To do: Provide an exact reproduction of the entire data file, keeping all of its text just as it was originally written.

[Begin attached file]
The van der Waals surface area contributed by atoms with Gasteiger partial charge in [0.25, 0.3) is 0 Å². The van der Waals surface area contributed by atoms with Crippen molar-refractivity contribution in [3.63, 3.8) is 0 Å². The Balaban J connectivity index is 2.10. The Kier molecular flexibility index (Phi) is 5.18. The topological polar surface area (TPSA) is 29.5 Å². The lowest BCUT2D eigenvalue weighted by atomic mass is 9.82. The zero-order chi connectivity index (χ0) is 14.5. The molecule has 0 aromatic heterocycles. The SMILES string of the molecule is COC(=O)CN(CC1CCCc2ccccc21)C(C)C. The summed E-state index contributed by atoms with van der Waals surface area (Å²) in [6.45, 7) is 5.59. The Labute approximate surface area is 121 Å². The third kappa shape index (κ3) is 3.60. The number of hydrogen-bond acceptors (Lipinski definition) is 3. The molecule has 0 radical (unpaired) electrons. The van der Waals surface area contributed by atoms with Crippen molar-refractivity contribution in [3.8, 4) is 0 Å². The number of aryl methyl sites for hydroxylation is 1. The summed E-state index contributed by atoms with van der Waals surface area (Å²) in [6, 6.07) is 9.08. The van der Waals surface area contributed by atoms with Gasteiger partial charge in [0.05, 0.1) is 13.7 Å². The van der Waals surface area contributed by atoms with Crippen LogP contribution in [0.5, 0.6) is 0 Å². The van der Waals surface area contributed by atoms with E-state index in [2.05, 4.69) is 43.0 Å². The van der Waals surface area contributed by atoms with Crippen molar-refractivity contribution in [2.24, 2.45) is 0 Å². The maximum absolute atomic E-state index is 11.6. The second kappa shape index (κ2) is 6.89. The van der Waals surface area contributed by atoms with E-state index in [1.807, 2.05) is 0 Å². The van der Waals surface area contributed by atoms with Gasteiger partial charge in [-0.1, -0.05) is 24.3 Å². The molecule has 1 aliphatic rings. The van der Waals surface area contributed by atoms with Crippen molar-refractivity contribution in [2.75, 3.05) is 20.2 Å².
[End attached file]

The van der Waals surface area contributed by atoms with Gasteiger partial charge in [0.25, 0.3) is 0 Å². The van der Waals surface area contributed by atoms with Crippen molar-refractivity contribution in [3.63, 3.8) is 0 Å². The Balaban J connectivity index is 2.10. The Kier molecular flexibility index (Phi) is 5.18. The topological polar surface area (TPSA) is 29.5 Å². The lowest BCUT2D eigenvalue weighted by atomic mass is 9.82. The zero-order chi connectivity index (χ0) is 14.5. The molecule has 0 aromatic heterocycles. The SMILES string of the molecule is COC(=O)CN(CC1CCCc2ccccc21)C(C)C. The summed E-state index contributed by atoms with van der Waals surface area (Å²) in [6.45, 7) is 5.59. The Labute approximate surface area is 121 Å². The third kappa shape index (κ3) is 3.60. The number of hydrogen-bond acceptors (Lipinski definition) is 3. The molecule has 0 radical (unpaired) electrons. The van der Waals surface area contributed by atoms with Crippen molar-refractivity contribution in [3.8, 4) is 0 Å². The number of aryl methyl sites for hydroxylation is 1. The summed E-state index contributed by atoms with van der Waals surface area (Å²) in [6, 6.07) is 9.08. The van der Waals surface area contributed by atoms with Gasteiger partial charge in [0.05, 0.1) is 13.7 Å². The van der Waals surface area contributed by atoms with Crippen LogP contribution in [0.5, 0.6) is 0 Å². The van der Waals surface area contributed by atoms with E-state index in [2.05, 4.69) is 43.0 Å². The van der Waals surface area contributed by atoms with Crippen molar-refractivity contribution in [2.24, 2.45) is 0 Å². The maximum absolute atomic E-state index is 11.6. The second kappa shape index (κ2) is 6.89. The van der Waals surface area contributed by atoms with E-state index in [1.807, 2.05) is 0 Å². The van der Waals surface area contributed by atoms with Gasteiger partial charge in [-0.1, -0.05) is 24.3 Å². The molecule has 1 aliphatic rings. The van der Waals surface area contributed by atoms with Crippen molar-refractivity contribution in [2.75, 3.05) is 20.2 Å².